Richard Somerville and Susan Hassol have some recommendations for how to improve science communication.

I've written about this before. In the Communicating Astronomy With The Public magazine I outlined the Pitfalls and Perils of Science Communication. The absolutely worst thing you can do is engage in deficit thinking - the pretense that you are some Zen Buddhist and a person without your degree is an empty disciple and if you fill them with your knowledge, they will be enlightened.

The second worst thing you can do is underestimate the intelligence of the public because they lack a PhD.

Somerville and Hassol are the brains behind the Climate Communication outreach group, so a few years ago, when they were talking about science outreach in Physics Today ( DOI:10.1063/PT.3.1296), they were talking about how to get more people on the global warming bandwagon, but it applies across science.(1) 

Once you lop off the miscreants on the fringes - you are not going to change hardcore anti-pesticide people, anti-GMO people, anti-vaccine and anti-nuclear people on the left nor are you going to change climate deniers or anti-evolution people on the right -  who intentionally want to obfuscate science issues for their own reasons, there is a big chunk of the public that is being exploited by misuse of the language of science.

Fear and doubt merchants know this. If someone wants to promote their diet book or their GMOs causes brain damage claims, they will talk about any possible 'association' as a "peer-reviewed study". On the other hand, climate critics will put scare quotes around "suggests" in a study and go on a tirade about what dumb scientists don't know.

The solution? Somerville and Hassol have two I am going to highlight, and then encourage you to read their article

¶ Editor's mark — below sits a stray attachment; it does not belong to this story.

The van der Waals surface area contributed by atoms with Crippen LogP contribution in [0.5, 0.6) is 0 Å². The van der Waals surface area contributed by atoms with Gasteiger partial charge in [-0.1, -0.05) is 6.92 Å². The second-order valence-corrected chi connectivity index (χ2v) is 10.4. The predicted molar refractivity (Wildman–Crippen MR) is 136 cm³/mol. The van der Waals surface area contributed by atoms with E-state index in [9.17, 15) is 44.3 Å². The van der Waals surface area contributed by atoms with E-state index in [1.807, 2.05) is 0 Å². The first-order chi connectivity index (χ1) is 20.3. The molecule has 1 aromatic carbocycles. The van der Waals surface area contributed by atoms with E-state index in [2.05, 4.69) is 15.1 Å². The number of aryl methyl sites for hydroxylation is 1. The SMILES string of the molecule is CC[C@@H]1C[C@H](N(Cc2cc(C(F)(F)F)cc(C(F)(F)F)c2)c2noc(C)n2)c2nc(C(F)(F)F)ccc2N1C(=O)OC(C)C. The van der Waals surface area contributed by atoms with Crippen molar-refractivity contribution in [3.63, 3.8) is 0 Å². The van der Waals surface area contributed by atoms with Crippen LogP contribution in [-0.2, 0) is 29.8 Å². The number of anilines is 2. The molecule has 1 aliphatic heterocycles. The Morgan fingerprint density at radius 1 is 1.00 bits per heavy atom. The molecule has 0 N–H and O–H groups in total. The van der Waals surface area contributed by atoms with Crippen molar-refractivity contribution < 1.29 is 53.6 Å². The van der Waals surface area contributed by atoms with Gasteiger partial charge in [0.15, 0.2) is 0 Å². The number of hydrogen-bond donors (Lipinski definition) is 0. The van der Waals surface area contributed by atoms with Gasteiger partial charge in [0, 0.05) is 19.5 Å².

The first is to 'invert the pyramid' that scientists have been trained to use when discussing research. Scientists are often dealing with fellow experts so they discuss the background and the data landscape, then they detail all of the new findings, and then make a conclusion. Much of the public will benefit more from the bottom line being addressed first.


The second is to, unfortunately, be a little more colloquial. We live in a world where car commercials claim their product has 'evolved' and every social psychologist invents a new 'theory' in mainstream journalism once a week, so colloquial terms have actually led to less science understanding, but they have their place.

Take a look at their chart:


You know this is true. When it comes to climate science, we know we are warmer than in 1950 but when tree rings did not show it, statistical manipulation to use temperature data became a 'hide the decline' conspiracy theory (see? I used theory incorrectly). When you see partisan science journalists talk about 'confirmation bias' they are talking about political motivation, not a scientifically agnostic offset.

Some don't agree with clear communication and want words to retain meanings - and that is valid, in a science setting, but we should just use Latin in science conferences if we never want words to become colloquialisms. Realistically, no one is abandoning 'theory' and 'evolution' just because they are used by cranks and detractors. In a public setting, when communication and understanding is the goal, just be smarter about word choice.

It's a bad idea to underestimate intelligence of the audience, as I said in the beginning, but it is a very good idea to underestimate their science vocabulary.

Do you agree? Let me know in the comments.

Citation: Richard C. J. Somerville and Susan Joy Hassol, 'Communicating the science of climate change', Physics Today 64, 10, 48 (2011) DOI: Link to read:

H/T/ Austin Frakt


(1) Which is to say mean old Republicans, at least in the world of cartoon caricatures painted by some in science media and in climate science. In reality, many climate skeptics actually know climate science better than believers, the same way a whole lot of atheists can quote the Bible better than religious people - in both cases, it is just that what they do with it may be wrong.

 But when it comes to caring about the environment, both sides are not all that far apart. Who recycles more and conserves more energy, Global Warming Denying Republicans or Environmentally Awesome Democrats? They're the same. That common ground means there is hope for science, if we stop letting activists and junk culture merchants politicize science.